Explaining Recruitment Stochasticity at a Species' Range Margin

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Westerbom , M , Kraufvelin , P , Mustonen , O & Diaz , E 2021 , ' Explaining Recruitment Stochasticity at a Species' Range Margin ' , Frontiers in Marine Science , vol. 8 , 659556 . https://doi.org/10.3389/fmars.2021.659556

Title: Explaining Recruitment Stochasticity at a Species' Range Margin
Author: Westerbom, Mats; Kraufvelin, Patrik; Mustonen, Olli; Diaz, Eliecer
Contributor organization: Biological stations
Tvärminne Zoological Station
Tvärminne Benthic Ecology Team
Date: 2021-07-12
Language: eng
Number of pages: 12
Belongs to series: Frontiers in Marine Science
ISSN: 2296-7745
DOI: https://doi.org/10.3389/fmars.2021.659556
URI: http://hdl.handle.net/10138/333230
Abstract: Advancing our understanding of how environmental variability affects the distribution of organisms is crucial for ecology and conservation. The exploration of changes in demographic patterns close to species distribution margins is important as populations here may provide a window into future population changes also elsewhere. However, the knowledge of factors causing recruitment variation is still inadequate in many systems and this deficiency is particularly evident close to species' distribution borders. We studied the spatiotemporal variability in recruit-adult dynamics in a blue mussel, Mytilus trossulus, population to get insights into how environmental variables drive variation in recruitment and how this variability affects adult population growth. Thirty sites along a wave exposure gradient were monitored during four consecutive years. From each site, mussels were collected both from artificial recruitment units and from natural mussel beds. Our results showed high year-to-year variation in recruitment strength with high spatial variation. Mussel recruitment to artificial units and later recruitment to the benthos correlated highly. Juvenile abundances 1 year later paralleled prior recruitment strengths and caused synchronous but time-lagged changes in adult cohorts. Seawater salinity was the strongest predictor for recruitment variation, whereas sea temperature and wave exposure had low predictive power for this early life stage. For juveniles and for adults in the benthos, wave exposure explained the variation best, whereas temperature and especially salinity explained less. The results indicate that (a) the studied blue mussel population is strongly driven by variation in recruitment strength that (b) drives the size of the later cohorts, and the population is possibly even (c) recruitment limited in some years. Our study predicts a challenging future for this range population, resulting from a higher frequency of recruitment failure caused by a deteriorating sea climate. Knowledge about factors underlying variation in recruitment is thus essential for forecasting the future of this range population and for conserving its future state.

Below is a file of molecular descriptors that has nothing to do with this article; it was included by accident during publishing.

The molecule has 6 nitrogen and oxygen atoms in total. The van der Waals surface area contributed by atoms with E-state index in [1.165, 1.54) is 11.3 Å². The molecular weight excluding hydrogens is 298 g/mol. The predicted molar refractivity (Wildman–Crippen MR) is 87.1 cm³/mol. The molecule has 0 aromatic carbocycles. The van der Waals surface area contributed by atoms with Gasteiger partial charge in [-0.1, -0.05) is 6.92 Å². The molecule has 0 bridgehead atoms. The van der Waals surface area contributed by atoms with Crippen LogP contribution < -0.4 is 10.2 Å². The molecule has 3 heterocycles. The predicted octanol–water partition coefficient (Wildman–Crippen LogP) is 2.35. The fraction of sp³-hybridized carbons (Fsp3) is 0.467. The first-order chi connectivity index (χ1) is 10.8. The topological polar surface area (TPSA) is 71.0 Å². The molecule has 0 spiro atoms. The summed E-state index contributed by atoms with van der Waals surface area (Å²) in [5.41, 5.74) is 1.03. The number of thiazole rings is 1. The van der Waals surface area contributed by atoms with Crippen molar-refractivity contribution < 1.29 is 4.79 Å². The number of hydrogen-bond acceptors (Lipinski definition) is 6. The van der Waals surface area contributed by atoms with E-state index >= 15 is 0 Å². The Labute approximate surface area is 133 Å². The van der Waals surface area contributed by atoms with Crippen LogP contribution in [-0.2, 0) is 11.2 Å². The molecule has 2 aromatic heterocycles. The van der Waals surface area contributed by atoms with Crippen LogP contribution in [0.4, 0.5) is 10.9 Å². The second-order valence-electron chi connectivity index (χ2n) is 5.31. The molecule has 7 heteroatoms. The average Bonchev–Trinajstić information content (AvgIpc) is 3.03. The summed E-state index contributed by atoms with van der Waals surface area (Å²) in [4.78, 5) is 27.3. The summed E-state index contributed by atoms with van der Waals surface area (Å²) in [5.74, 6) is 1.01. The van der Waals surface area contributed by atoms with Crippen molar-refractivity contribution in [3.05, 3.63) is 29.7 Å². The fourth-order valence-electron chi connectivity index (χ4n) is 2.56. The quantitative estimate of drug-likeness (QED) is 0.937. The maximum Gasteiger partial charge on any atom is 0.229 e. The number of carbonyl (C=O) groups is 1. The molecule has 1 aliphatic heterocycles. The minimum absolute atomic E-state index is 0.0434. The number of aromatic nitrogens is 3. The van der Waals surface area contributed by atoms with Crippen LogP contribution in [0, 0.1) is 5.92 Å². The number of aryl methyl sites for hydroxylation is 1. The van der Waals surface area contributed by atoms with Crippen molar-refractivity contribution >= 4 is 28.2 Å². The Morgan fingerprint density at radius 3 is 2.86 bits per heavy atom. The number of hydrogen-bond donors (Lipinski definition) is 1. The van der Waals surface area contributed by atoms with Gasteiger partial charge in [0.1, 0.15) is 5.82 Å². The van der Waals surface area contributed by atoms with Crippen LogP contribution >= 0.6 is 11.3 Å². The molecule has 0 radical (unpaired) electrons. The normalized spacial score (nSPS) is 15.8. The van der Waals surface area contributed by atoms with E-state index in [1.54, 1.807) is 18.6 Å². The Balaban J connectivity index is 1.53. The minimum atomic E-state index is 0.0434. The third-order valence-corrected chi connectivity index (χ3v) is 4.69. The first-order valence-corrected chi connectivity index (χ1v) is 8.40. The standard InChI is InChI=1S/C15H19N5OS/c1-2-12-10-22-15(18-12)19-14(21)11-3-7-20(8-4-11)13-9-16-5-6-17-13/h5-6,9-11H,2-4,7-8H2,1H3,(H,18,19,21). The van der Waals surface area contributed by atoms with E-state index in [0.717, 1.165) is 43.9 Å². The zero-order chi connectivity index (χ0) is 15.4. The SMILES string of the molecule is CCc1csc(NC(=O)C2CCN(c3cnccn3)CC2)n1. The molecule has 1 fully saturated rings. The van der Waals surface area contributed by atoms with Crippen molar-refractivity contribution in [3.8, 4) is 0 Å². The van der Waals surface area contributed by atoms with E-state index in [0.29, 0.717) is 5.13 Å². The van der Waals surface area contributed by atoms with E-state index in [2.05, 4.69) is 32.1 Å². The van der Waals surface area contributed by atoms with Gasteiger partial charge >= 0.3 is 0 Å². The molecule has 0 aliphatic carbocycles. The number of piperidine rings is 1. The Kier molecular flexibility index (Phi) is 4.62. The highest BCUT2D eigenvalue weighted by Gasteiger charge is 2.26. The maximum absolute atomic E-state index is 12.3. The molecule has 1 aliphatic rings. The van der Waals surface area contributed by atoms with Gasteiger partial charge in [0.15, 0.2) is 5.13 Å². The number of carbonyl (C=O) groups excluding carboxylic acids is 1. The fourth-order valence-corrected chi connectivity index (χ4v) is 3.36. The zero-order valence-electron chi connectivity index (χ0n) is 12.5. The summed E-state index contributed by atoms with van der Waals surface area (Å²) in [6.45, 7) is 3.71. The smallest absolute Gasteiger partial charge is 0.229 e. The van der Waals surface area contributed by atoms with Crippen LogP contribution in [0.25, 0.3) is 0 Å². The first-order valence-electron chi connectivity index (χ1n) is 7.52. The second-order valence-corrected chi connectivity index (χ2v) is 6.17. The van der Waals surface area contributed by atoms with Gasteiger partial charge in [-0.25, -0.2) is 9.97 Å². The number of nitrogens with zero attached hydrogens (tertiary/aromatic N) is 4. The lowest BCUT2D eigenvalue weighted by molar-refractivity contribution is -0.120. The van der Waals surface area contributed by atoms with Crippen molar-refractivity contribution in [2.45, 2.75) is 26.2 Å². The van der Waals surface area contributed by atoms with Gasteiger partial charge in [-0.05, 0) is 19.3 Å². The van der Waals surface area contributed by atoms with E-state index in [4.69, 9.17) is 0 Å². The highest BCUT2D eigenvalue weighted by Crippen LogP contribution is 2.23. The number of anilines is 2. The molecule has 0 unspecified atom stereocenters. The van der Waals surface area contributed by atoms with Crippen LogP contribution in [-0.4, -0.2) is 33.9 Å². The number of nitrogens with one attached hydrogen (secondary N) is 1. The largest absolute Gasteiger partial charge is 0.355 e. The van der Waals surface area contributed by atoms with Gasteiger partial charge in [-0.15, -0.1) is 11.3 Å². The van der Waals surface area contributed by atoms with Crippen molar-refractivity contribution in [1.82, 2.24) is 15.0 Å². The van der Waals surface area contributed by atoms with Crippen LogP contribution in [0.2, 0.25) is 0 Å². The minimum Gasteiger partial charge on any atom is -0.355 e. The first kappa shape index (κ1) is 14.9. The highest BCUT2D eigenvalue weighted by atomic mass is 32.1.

Subject: environmental gradients
spatial stochasticity
Baltic Sea
climate change
population structure
1181 Ecology, evolutionary biology
Peer reviewed: Yes
Rights: cc_by
Usage restriction: openAccess
Self-archived version: publishedVersion

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